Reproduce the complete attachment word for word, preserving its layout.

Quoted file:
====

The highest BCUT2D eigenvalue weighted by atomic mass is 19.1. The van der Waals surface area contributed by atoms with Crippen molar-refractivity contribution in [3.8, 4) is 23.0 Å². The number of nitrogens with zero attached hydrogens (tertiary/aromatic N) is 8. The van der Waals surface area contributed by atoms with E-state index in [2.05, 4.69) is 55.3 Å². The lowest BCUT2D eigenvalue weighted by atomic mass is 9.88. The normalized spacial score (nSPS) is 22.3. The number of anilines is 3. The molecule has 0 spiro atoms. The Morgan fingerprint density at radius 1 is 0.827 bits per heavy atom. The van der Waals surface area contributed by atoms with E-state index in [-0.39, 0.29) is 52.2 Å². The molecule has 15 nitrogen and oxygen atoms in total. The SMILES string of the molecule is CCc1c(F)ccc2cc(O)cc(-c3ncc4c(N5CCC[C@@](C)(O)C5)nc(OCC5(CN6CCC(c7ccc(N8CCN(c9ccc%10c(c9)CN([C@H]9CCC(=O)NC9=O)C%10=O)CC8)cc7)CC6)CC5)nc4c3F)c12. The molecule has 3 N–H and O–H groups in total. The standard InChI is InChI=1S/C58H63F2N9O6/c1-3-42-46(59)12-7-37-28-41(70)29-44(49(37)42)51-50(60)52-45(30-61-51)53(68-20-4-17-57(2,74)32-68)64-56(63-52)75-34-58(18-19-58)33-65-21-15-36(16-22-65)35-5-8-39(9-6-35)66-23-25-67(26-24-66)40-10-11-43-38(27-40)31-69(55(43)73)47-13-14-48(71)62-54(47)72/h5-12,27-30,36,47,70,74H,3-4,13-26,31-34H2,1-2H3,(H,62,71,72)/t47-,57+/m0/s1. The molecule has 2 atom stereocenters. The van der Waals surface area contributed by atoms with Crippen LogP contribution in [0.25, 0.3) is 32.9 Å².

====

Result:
The highest BCUT2D eigenvalue weighted by atomic mass is 19.1. The van der Waals surface area contributed by atoms with Crippen molar-refractivity contribution in [3.8, 4) is 23.0 Å². The number of nitrogens with zero attached hydrogens (tertiary/aromatic N) is 8. The van der Waals surface area contributed by atoms with E-state index in [2.05, 4.69) is 55.3 Å². The lowest BCUT2D eigenvalue weighted by atomic mass is 9.88. The normalized spacial score (nSPS) is 22.3. The number of anilines is 3. The molecule has 0 spiro atoms. The Morgan fingerprint density at radius 1 is 0.827 bits per heavy atom. The van der Waals surface area contributed by atoms with E-state index in [-0.39, 0.29) is 52.2 Å². The molecule has 15 nitrogen and oxygen atoms in total. The SMILES string of the molecule is CCc1c(F)ccc2cc(O)cc(-c3ncc4c(N5CCC[C@@](C)(O)C5)nc(OCC5(CN6CCC(c7ccc(N8CCN(c9ccc%10c(c9)CN([C@H]9CCC(=O)NC9=O)C%10=O)CC8)cc7)CC6)CC5)nc4c3F)c12. The molecule has 3 N–H and O–H groups in total. The standard InChI is InChI=1S/C58H63F2N9O6/c1-3-42-46(59)12-7-37-28-41(70)29-44(49(37)42)51-50(60)52-45(30-61-51)53(68-20-4-17-57(2,74)32-68)64-56(63-52)75-34-58(18-19-58)33-65-21-15-36(16-22-65)35-5-8-39(9-6-35)66-23-25-67(26-24-66)40-10-11-43-38(27-40)31-69(55(43)73)47-13-14-48(71)62-54(47)72/h5-12,27-30,36,47,70,74H,3-4,13-26,31-34H2,1-2H3,(H,62,71,72)/t47-,57+/m0/s1. The molecule has 2 atom stereocenters. The van der Waals surface area contributed by atoms with Crippen LogP contribution in [0.25, 0.3) is 32.9 Å².